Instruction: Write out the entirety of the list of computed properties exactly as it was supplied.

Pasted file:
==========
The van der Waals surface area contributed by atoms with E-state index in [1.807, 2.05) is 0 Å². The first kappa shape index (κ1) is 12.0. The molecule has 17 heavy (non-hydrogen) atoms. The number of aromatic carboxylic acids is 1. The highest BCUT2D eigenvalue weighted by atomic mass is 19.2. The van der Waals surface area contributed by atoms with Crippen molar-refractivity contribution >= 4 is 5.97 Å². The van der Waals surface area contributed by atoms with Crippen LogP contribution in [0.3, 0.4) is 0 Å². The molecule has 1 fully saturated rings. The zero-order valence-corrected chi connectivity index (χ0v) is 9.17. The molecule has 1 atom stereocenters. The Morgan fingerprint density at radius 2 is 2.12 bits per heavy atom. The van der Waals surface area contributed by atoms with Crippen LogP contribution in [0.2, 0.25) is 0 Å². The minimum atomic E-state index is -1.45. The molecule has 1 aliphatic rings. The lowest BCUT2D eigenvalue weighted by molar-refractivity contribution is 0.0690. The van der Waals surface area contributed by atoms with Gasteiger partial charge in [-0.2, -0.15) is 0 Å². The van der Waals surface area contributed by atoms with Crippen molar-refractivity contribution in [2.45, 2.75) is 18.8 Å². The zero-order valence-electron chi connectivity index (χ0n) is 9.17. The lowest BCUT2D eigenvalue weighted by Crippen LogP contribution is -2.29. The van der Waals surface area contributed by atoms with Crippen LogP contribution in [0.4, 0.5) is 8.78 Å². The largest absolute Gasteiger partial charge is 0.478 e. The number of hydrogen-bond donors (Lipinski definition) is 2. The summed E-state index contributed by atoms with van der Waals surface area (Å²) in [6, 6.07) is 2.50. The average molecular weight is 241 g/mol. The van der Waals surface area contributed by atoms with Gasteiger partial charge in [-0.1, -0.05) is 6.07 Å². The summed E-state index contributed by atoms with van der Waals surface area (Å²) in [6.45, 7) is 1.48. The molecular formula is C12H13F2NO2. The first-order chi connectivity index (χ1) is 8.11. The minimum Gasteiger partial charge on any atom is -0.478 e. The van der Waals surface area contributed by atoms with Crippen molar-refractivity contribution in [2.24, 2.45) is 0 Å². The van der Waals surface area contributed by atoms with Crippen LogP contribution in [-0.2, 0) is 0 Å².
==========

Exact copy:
The van der Waals surface area contributed by atoms with E-state index in [1.807, 2.05) is 0 Å². The first kappa shape index (κ1) is 12.0. The molecule has 17 heavy (non-hydrogen) atoms. The number of aromatic carboxylic acids is 1. The highest BCUT2D eigenvalue weighted by atomic mass is 19.2. The van der Waals surface area contributed by atoms with Crippen molar-refractivity contribution >= 4 is 5.97 Å². The van der Waals surface area contributed by atoms with Crippen LogP contribution in [0.3, 0.4) is 0 Å². The molecule has 1 fully saturated rings. The zero-order valence-corrected chi connectivity index (χ0v) is 9.17. The molecule has 1 atom stereocenters. The Morgan fingerprint density at radius 2 is 2.12 bits per heavy atom. The van der Waals surface area contributed by atoms with Crippen LogP contribution in [0.2, 0.25) is 0 Å². The minimum atomic E-state index is -1.45. The molecule has 1 aliphatic rings. The lowest BCUT2D eigenvalue weighted by molar-refractivity contribution is 0.0690. The van der Waals surface area contributed by atoms with Gasteiger partial charge in [-0.2, -0.15) is 0 Å². The van der Waals surface area contributed by atoms with Crippen molar-refractivity contribution in [2.45, 2.75) is 18.8 Å². The zero-order valence-electron chi connectivity index (χ0n) is 9.17. The lowest BCUT2D eigenvalue weighted by Crippen LogP contribution is -2.29. The van der Waals surface area contributed by atoms with Crippen LogP contribution in [0.4, 0.5) is 8.78 Å². The largest absolute Gasteiger partial charge is 0.478 e. The number of hydrogen-bond donors (Lipinski definition) is 2. The summed E-state index contributed by atoms with van der Waals surface area (Å²) in [6, 6.07) is 2.50. The average molecular weight is 241 g/mol. The van der Waals surface area contributed by atoms with Gasteiger partial charge in [-0.1, -0.05) is 6.07 Å². The summed E-state index contributed by atoms with van der Waals surface area (Å²) in [6.45, 7) is 1.48. The molecular formula is C12H13F2NO2. The first-order chi connectivity index (χ1) is 8.11. The minimum Gasteiger partial charge on any atom is -0.478 e. The van der Waals surface area contributed by atoms with Crippen molar-refractivity contribution in [2.24, 2.45) is 0 Å². The van der Waals surface area contributed by atoms with Crippen LogP contribution in [-0.2, 0) is 0 Å².